Because H.L.W.'s mother failed to appear at the June termination hearing, the court continued it. And the court scheduled two days of visitation between the father and H.L.W. On the first day, the father showed up an hour and a half late; on the second day, he was a half-hour late. At the continuation of the hearing in July, the father admitted that he had made no subsequent plans to see his son and that he was unable to take immediate custody because he was living in the military barracks, although he had applied for base housing. He asked for joint custody and for H.L.W.'s mother to take immediate custody of the child. When asked what she wanted, the mother responded, “I would like to take him home. I want to do what-I mean, I don't know if taking him home today would be the best thing. I mean, I would be willing to work to get him back home with me, yes.” She acknowledged that when she had placed the child with her cousin, she wanted her cousin's family eventually to adopt him and had signed an affidavit saying so. She stated that her cousin's family had provided a good home for H.L.W.
The guardian ad litem recommended that based on the child's needs for financial and emotional stability, it was in the child's best interest for the father's parental rights to be terminated and for H.L.W. to be placed in the custody of the mother's cousin and her husband.
The juvenile court found that the father had abandoned H.L.W. as contemplated by OCGA § 15-11-94(b)(3) 9 and terminated his parental rights. The father claims that he never consented to the cousin having custody of the child and argues that the evidence is insufficient to support a finding of abandonment. But the evidence shows that the father relocated to Minnesota, and that other than providing $100 to the mother and making sporadic calls to the cousin, he essentially ignored all responsibility for supporting the child for approximately 18 months. He has made no formal attempt to gain custody, and in light of the termination of the mother's parental rights, he has failed to articulate any specific plans for H.L.W.'s care. He continues to demonstrate an unwillingness or inability to provide for H.L.W. and to establish and maintain a parental relationship with him. Although the father maintains that he never intended to sever parental relations with H.L.W., the evidence authorizes a different finding. We conclude that the record reflects sufficient evidence for a rational trier of fact to find by clear and convincing evidence that the father abandoned H.L.W. for purposes of OCGA § 15-11-94(b)(3).10 Abandonment constitutes parental misconduct or inability and is a ground for termination of parental rights.11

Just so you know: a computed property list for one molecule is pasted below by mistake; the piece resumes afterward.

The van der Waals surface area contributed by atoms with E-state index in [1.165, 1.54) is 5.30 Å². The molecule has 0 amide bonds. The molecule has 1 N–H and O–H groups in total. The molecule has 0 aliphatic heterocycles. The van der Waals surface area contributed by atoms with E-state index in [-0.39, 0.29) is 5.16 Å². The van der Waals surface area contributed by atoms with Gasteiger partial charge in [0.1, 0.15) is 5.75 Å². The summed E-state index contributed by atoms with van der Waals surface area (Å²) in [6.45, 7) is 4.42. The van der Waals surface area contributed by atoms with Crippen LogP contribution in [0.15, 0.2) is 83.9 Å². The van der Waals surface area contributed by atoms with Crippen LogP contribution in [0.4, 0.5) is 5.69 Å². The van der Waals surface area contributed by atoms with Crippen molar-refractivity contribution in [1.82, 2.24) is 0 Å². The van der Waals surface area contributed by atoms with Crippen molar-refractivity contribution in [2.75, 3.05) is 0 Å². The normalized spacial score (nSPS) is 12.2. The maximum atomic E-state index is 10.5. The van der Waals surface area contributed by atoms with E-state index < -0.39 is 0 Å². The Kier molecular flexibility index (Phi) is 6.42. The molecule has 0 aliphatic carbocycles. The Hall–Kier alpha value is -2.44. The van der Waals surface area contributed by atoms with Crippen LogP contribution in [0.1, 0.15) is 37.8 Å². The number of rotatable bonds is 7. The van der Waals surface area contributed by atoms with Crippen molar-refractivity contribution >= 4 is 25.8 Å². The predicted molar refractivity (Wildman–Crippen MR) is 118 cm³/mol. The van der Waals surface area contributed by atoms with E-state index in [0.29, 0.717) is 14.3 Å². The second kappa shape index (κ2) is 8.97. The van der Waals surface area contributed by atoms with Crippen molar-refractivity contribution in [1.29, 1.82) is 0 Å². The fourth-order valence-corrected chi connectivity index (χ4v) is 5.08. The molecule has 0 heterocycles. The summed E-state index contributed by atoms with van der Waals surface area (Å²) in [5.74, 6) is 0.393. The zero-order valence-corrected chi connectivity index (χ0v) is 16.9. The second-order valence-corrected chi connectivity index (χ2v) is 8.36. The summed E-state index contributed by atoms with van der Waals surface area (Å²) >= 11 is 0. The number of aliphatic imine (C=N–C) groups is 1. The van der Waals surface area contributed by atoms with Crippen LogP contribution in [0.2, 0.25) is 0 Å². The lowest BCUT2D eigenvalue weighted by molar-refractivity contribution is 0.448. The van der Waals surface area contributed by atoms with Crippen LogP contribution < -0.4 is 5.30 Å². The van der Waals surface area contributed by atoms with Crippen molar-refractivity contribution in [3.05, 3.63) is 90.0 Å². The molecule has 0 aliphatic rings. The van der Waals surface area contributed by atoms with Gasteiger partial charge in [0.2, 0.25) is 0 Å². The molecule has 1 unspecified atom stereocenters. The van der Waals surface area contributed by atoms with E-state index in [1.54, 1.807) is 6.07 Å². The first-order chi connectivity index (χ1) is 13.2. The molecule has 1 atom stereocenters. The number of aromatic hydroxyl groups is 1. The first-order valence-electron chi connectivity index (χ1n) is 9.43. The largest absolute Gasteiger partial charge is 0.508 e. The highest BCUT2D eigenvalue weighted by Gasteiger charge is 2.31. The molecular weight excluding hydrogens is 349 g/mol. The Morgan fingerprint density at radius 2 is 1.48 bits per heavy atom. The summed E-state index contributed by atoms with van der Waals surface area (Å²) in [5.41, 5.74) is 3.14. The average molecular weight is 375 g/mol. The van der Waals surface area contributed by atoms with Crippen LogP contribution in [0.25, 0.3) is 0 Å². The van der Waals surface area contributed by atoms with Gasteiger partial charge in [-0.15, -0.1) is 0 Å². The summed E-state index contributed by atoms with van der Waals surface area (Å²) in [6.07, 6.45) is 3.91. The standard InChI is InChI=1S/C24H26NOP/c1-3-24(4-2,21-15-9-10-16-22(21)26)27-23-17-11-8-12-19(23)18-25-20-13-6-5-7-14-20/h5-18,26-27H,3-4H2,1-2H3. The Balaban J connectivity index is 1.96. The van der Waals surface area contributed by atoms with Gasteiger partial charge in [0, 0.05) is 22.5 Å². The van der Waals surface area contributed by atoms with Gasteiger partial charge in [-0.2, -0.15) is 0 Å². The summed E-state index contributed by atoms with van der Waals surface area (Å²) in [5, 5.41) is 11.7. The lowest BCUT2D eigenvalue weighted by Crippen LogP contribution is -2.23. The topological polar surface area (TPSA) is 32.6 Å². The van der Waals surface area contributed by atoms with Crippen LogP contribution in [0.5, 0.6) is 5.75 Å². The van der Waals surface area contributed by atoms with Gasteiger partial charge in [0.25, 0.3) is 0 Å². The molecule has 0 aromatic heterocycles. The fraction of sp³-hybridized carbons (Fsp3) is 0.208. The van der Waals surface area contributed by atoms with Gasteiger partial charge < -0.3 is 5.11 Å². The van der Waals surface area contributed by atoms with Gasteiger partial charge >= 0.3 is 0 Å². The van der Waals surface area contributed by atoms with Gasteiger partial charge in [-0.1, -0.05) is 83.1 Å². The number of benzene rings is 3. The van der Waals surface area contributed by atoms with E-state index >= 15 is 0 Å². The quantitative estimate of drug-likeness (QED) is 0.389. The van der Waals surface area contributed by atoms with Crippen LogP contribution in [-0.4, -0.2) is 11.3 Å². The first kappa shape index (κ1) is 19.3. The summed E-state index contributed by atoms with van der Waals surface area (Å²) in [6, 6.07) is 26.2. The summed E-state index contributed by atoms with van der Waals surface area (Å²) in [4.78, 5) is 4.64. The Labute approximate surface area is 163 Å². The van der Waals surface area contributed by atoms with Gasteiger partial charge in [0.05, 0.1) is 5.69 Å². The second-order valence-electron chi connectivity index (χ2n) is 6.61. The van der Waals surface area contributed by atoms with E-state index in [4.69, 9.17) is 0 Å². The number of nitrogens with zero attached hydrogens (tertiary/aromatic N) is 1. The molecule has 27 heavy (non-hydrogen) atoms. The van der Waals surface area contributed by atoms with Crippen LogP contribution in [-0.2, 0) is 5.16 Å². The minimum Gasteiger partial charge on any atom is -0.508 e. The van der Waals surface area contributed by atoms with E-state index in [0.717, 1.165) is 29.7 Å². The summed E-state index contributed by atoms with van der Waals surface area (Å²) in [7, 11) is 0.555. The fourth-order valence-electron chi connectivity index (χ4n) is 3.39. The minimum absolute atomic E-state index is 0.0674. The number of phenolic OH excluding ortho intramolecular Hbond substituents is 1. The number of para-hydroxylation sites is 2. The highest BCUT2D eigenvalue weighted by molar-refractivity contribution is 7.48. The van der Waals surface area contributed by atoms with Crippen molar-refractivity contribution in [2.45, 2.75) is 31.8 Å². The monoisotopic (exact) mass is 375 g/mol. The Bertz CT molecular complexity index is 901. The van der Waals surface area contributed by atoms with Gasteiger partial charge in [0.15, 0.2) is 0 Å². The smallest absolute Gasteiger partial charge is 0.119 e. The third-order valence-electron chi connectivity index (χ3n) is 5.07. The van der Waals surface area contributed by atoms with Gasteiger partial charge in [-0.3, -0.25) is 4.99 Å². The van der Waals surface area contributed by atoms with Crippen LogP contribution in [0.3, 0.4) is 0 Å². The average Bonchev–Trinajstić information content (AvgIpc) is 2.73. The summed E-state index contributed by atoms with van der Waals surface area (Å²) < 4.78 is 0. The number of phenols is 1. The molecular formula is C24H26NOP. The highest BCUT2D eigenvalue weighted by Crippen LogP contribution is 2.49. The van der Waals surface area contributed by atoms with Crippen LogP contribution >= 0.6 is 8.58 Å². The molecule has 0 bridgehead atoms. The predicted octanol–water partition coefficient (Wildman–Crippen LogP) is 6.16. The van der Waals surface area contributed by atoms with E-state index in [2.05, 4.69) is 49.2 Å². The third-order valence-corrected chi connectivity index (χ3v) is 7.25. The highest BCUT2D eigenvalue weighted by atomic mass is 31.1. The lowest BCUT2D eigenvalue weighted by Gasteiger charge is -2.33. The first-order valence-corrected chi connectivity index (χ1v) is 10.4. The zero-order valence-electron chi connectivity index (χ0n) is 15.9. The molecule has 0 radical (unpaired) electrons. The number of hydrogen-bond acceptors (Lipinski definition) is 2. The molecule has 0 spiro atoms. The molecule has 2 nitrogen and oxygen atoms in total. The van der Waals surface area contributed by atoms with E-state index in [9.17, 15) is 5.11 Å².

2. As to the second prong of the test for termination of parental rights, the same evidence which shows parental misconduct or inability also can support a finding that the termination of parental rights is in the child's best interest. Our review of the entire record reveals sufficient evidence to support the juvenile court's finding that the termination of the father's parental rights would be in H.L.W.'s best interest.
1. The mother is not a party to this appeal.
2. OCGA § 15-11-94(a). The 2000 amendment, effective July 1, 2000, redesignated former Code Section 15-11-81 as present Code Section 15-11-94.
5. OCGA § 15-11-94(b)(3); In the Interest of L.S., 244 Ga.App. 626, 536 S.E.2d 533 (2000).
6. (Citations and punctuation omitted.) In the Interest of L.S., supra.
7. Id. at 626-627, 536 S.E.2d 533.
8. Id. at 627, 536 S.E.2d 533.
9. Previously OCGA § 15-11-81(b)(3).
10. See In the Interest of L.S., supra, 244 Ga.App. at 627-628(1), 536 S.E.2d 533.
11. Id. at 626, 536 S.E.2d 533.
SMITH, P.J., and BARNES, J., concur.